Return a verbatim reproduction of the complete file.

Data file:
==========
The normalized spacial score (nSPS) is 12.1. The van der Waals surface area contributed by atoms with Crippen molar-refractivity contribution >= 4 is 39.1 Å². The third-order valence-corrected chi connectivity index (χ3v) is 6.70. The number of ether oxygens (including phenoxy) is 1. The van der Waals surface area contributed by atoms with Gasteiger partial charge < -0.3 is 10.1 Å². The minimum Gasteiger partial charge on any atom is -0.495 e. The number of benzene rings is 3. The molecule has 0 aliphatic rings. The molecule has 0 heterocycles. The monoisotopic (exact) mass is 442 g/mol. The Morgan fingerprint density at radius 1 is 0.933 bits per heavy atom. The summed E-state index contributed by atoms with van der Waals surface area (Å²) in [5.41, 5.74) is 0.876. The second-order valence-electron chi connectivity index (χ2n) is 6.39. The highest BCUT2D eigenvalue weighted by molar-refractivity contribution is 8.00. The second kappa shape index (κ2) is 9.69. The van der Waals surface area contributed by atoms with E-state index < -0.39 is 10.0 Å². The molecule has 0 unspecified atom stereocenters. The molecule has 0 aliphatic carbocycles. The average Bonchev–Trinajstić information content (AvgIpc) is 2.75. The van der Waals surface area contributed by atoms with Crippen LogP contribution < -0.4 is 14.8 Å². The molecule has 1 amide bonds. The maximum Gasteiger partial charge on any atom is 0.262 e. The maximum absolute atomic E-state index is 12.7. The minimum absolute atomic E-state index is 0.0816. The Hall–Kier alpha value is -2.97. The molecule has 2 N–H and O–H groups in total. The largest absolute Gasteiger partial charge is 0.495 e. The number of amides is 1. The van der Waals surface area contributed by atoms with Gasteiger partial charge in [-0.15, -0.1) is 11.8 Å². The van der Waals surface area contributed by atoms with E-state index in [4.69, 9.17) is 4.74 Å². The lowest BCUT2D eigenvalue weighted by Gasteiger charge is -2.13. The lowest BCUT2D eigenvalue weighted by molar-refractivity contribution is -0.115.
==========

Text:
The normalized spacial score (nSPS) is 12.1. The van der Waals surface area contributed by atoms with Crippen molar-refractivity contribution >= 4 is 39.1 Å². The third-order valence-corrected chi connectivity index (χ3v) is 6.70. The number of ether oxygens (including phenoxy) is 1. The van der Waals surface area contributed by atoms with Gasteiger partial charge < -0.3 is 10.1 Å². The minimum Gasteiger partial charge on any atom is -0.495 e. The number of benzene rings is 3. The molecule has 0 aliphatic rings. The molecule has 0 heterocycles. The monoisotopic (exact) mass is 442 g/mol. The Morgan fingerprint density at radius 1 is 0.933 bits per heavy atom. The summed E-state index contributed by atoms with van der Waals surface area (Å²) in [5.41, 5.74) is 0.876. The second-order valence-electron chi connectivity index (χ2n) is 6.39. The highest BCUT2D eigenvalue weighted by molar-refractivity contribution is 8.00. The second kappa shape index (κ2) is 9.69. The van der Waals surface area contributed by atoms with E-state index < -0.39 is 10.0 Å². The molecule has 0 unspecified atom stereocenters. The molecule has 0 aliphatic carbocycles. The average Bonchev–Trinajstić information content (AvgIpc) is 2.75. The van der Waals surface area contributed by atoms with Crippen LogP contribution < -0.4 is 14.8 Å². The molecule has 1 amide bonds. The maximum Gasteiger partial charge on any atom is 0.262 e. The maximum absolute atomic E-state index is 12.7. The minimum absolute atomic E-state index is 0.0816. The Hall–Kier alpha value is -2.97. The molecule has 2 N–H and O–H groups in total. The largest absolute Gasteiger partial charge is 0.495 e. The number of amides is 1. The van der Waals surface area contributed by atoms with Gasteiger partial charge in [-0.15, -0.1) is 11.8 Å². The van der Waals surface area contributed by atoms with E-state index in [4.69, 9.17) is 4.74 Å². The lowest BCUT2D eigenvalue weighted by Gasteiger charge is -2.13. The lowest BCUT2D eigenvalue weighted by molar-refractivity contribution is -0.115.